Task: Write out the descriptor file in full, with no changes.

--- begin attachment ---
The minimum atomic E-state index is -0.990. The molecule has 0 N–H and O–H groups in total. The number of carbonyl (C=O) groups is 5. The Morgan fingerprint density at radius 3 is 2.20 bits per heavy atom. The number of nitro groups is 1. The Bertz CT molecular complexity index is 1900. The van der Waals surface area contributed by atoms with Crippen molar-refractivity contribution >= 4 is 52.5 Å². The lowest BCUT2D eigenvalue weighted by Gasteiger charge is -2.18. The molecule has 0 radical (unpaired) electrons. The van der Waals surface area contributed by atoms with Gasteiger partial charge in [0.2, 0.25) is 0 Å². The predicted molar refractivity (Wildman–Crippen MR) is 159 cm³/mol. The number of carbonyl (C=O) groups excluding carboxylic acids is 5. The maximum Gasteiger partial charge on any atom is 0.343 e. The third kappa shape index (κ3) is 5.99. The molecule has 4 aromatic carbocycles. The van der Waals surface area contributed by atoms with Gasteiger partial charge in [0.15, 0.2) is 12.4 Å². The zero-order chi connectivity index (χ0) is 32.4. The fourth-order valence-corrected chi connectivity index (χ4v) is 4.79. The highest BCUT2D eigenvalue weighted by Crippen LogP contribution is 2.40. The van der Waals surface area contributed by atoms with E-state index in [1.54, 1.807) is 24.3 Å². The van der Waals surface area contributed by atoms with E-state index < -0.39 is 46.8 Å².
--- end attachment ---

The minimum atomic E-state index is -0.990. The molecule has 0 N–H and O–H groups in total. The number of carbonyl (C=O) groups is 5. The Morgan fingerprint density at radius 3 is 2.20 bits per heavy atom. The number of nitro groups is 1. The Bertz CT molecular complexity index is 1900. The van der Waals surface area contributed by atoms with Crippen molar-refractivity contribution >= 4 is 52.5 Å². The lowest BCUT2D eigenvalue weighted by Gasteiger charge is -2.18. The molecule has 0 radical (unpaired) electrons. The van der Waals surface area contributed by atoms with Gasteiger partial charge in [0.2, 0.25) is 0 Å². The predicted molar refractivity (Wildman–Crippen MR) is 159 cm³/mol. The number of carbonyl (C=O) groups excluding carboxylic acids is 5. The maximum Gasteiger partial charge on any atom is 0.343 e. The third kappa shape index (κ3) is 5.99. The molecule has 4 aromatic carbocycles. The van der Waals surface area contributed by atoms with Gasteiger partial charge in [0.15, 0.2) is 12.4 Å². The zero-order chi connectivity index (χ0) is 32.4. The fourth-order valence-corrected chi connectivity index (χ4v) is 4.79. The highest BCUT2D eigenvalue weighted by Crippen LogP contribution is 2.40. The van der Waals surface area contributed by atoms with E-state index in [1.54, 1.807) is 24.3 Å². The van der Waals surface area contributed by atoms with E-state index < -0.39 is 46.8 Å².